Charu Suri, an Indian jazz musician from Weehawken, has released her latest album, “The Book of Ragas: Volume II,” and is auctioning digital copies of the cover illustration and songs from the album as non-fungible tokens (NFTs).
NFTs, according to CNBC, can be bought and sold like physical assets, but blockchain technology allows the ownership and validity of each to be tracked.
Suri is known for blending Sufi music, traditional devotional prayer music based on Sufi Islam and its poems, and jazz to create fusion tunes.
Experimenting with NFTs
NFTs can include videos, digital artwork and more. Suri’s first NFT includes ownership of a digital copy of the fourth song on the album, “Aaj Rang Hai” or “Today There is Color” and a digital copy of the album art. It comes with a private concert and signed copy of the album.
While the song and the art can be copied endlessly, the NFT represents ownership of the original pieces, verifiable by the blockchain. It’s similar to the notion that anyone can buy a print of a famous painting, but only one person owns the original.
Suri said she spent a lot of time designing the concept behind the cover illustration, which was brought to life by Upasana Arsani who also did the cover for the first volume of “The Book of Ragas.”
“On that art cover is myself on the keyboard surrounded by two peacocks with all the beautiful details around it,” Suri said. “I just wanted it to be very symbolic because the peacock, the national bird of India, is very Eastern, while the piano is obviously a Western instrument created in Italy. In one image I wanted to convey what ‘The Book of Ragas: Volume II’ is.”
Winner, winner, chicken dinner
The NFT auction was won by a user known as ‘@Dab’ for approximately .1 Ethers, a digital cryptocurrency that currently equates to approximately $3,279. The user now owns the original digital copy of the song and digital copy of the cover art, both backed by blockchain.
But the original artist maintains the copyright and reproduction rights to both pieces and can arrange to receive a percent of the profit every time the NFT is resold. The winner has not revealed his or her identity yet, leaving the additional prizes of the personal performance and signed album unclaimed.
More NFTs will be auctioned off for the other songs on the album.
“I think NFTs come as close as you can to actually having investors,” Suri said. “If you have people who are interested in your work, you can actually make money for it. It’s still in the infant stages for artists, but I think it can only grow and bring legitimate and regular earnings.”
“The Book of Ragas: Volume II” was written during the pandemic.
“This ended up being all morning ragas,” Suri said. A raga is a modal scale, usually played according to the time of day.
“They’re all morning ragas because during the pandemic, everyone in my house was working from home,” Suri said. “I found myself getting up earlier and earlier to just be at peace and have some clarity.”
Suri became fond of mornings because it was the only time when nobody was awake.
“I just needed that quiet time,” Suri said. “So I ended up listening to so many morning ragas to get me through it.”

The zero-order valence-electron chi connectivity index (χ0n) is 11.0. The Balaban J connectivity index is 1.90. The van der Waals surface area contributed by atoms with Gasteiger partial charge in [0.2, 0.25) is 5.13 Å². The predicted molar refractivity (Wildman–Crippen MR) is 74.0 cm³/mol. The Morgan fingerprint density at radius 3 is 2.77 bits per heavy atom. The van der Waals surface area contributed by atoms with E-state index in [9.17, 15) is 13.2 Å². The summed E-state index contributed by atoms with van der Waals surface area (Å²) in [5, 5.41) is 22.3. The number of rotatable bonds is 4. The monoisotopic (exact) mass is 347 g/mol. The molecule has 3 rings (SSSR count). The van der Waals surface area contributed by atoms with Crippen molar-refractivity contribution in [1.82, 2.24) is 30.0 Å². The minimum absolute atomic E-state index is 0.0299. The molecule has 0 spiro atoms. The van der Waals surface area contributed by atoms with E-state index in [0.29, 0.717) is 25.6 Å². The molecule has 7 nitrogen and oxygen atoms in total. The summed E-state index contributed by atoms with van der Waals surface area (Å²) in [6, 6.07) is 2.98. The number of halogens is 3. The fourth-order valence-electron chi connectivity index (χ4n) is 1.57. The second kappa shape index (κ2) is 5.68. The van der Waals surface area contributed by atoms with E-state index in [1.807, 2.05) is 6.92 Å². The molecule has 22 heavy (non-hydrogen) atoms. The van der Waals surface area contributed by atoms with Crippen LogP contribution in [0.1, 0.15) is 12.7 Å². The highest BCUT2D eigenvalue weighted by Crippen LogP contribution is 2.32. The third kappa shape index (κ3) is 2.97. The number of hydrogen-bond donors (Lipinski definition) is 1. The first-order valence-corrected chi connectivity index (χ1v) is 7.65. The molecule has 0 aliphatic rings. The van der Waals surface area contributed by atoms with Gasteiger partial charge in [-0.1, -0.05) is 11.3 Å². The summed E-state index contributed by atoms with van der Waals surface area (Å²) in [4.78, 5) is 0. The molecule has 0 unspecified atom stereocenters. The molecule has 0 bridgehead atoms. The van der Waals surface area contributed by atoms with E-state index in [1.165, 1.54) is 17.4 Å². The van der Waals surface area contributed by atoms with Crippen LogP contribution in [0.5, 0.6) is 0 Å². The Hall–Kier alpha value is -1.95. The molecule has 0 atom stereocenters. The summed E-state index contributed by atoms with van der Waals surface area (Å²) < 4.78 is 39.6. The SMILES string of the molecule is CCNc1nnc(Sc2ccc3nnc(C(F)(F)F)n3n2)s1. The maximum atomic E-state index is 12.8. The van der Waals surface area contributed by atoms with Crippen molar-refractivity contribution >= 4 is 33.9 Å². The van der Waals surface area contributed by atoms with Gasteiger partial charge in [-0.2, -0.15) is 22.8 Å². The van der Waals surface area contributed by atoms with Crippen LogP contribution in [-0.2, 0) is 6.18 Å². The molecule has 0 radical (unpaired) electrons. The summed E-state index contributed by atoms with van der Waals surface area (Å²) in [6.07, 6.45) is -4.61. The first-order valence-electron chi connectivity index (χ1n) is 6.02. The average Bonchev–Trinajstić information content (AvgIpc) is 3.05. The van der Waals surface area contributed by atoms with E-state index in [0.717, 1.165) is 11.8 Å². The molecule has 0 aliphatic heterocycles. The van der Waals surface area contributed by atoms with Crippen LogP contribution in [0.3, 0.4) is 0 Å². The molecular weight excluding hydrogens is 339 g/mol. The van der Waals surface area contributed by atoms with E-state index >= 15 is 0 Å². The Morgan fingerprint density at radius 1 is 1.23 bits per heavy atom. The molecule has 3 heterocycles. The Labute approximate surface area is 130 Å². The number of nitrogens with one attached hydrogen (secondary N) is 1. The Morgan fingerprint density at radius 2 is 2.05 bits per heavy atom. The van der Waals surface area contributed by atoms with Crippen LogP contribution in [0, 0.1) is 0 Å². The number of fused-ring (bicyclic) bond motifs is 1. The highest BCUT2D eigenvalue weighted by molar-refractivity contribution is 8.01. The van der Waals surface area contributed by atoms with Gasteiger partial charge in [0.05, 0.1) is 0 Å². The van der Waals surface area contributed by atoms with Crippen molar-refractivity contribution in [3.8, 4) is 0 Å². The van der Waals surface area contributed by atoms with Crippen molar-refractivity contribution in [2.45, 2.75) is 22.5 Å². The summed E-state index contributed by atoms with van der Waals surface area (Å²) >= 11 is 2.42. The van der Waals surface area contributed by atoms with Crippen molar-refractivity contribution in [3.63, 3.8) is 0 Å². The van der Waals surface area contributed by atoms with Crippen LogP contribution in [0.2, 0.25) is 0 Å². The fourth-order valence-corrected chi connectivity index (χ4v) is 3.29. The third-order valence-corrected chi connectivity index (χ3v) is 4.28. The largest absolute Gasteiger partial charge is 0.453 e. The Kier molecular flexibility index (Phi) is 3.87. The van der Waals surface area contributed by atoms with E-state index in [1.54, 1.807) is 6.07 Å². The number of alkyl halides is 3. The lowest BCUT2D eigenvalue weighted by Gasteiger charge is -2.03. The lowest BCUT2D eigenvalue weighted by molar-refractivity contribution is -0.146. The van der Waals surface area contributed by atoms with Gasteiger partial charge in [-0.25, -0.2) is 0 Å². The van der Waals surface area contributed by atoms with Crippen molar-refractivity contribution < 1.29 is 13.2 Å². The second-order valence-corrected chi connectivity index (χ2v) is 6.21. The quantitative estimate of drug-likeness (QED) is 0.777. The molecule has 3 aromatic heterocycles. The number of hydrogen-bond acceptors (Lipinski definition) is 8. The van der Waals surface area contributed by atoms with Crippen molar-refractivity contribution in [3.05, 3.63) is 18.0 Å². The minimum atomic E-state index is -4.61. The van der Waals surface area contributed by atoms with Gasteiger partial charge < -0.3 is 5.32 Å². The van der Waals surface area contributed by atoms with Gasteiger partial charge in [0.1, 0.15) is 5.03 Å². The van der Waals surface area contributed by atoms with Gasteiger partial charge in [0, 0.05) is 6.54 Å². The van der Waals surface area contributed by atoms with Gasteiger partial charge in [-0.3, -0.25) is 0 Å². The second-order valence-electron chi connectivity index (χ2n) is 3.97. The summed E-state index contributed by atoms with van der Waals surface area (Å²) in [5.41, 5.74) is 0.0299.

A shift in pace
“Usually, my work is done at night,” Suri said. “‘The Book of Ragas,’ if you look at it, are all afternoon or evening ragas. Generally, the morning ragas are energizing, they have a sense of more of an urgency to them. Evening ragas are very calming. They almost put your body to a state of rest when you play it. It really does make a difference.”
She went on, “Sankarabaranam, which is track three, is basically the Ionian equivalent to a major scale. They all have that inherent pulse, that energy, that kickstarts the day. I feel they’re really different if you pay attention.”
In the first iteration of “The Book of Ragas,” Suri performed as part of a classical western jazz trio, which includes a piano, a double bass, and drums, as well as vocals. This new EP includes Suri on piano, Jesse Gerbasi on the vibraphone and drums, and Falsa on vocals, also known as Umer Piracha.
“Both of these performers just really shine,” Suri said. “Without them, there is no Book of Ragas. I’ve done piano versions of it in concert, but to get the full experience, you have to listen to the whole thing. They really stepped up to the plate on this.”
In touch with fans
According to Suri, being able to perform in front of a live audience was exhilarating after creating music and performing for fans virtually kept Suri going during the stay-at-home order.
“It wasn’t just good, it was great,” Suri said of reconnecting with fans. “I did a whole Miami tour. We had a full house, and people were wearing masks, some weren’t. We, the whole band, wore masks because I don’t take chances with things like that. But the audience was there, it was real. The audience clapped and cheered. We had conversations. We exchanged contact information. It brought tears to my eyes because I hadn’t had that in so long, neither had my band members.”
And Suri has more performances planned for this year. She will be part of the virtual version of this year’s Southcoast Jazz Festival in Toronto from October 15 to 17. For more information, go to southcoastjazz.com.
She’s also headed back to the stage at Carnegie Hall on November 13. For tickets visit carnegiehall.org/Calendar/2021/11/13/Raga-Jazz-and-the-Art-of-the-Songbook-0800PM.
For updates on this and other stories, check www.hudsonreporter.com and follow us on Twitter @hudson_reporter. Daniel Israel can be reached at email@example.com.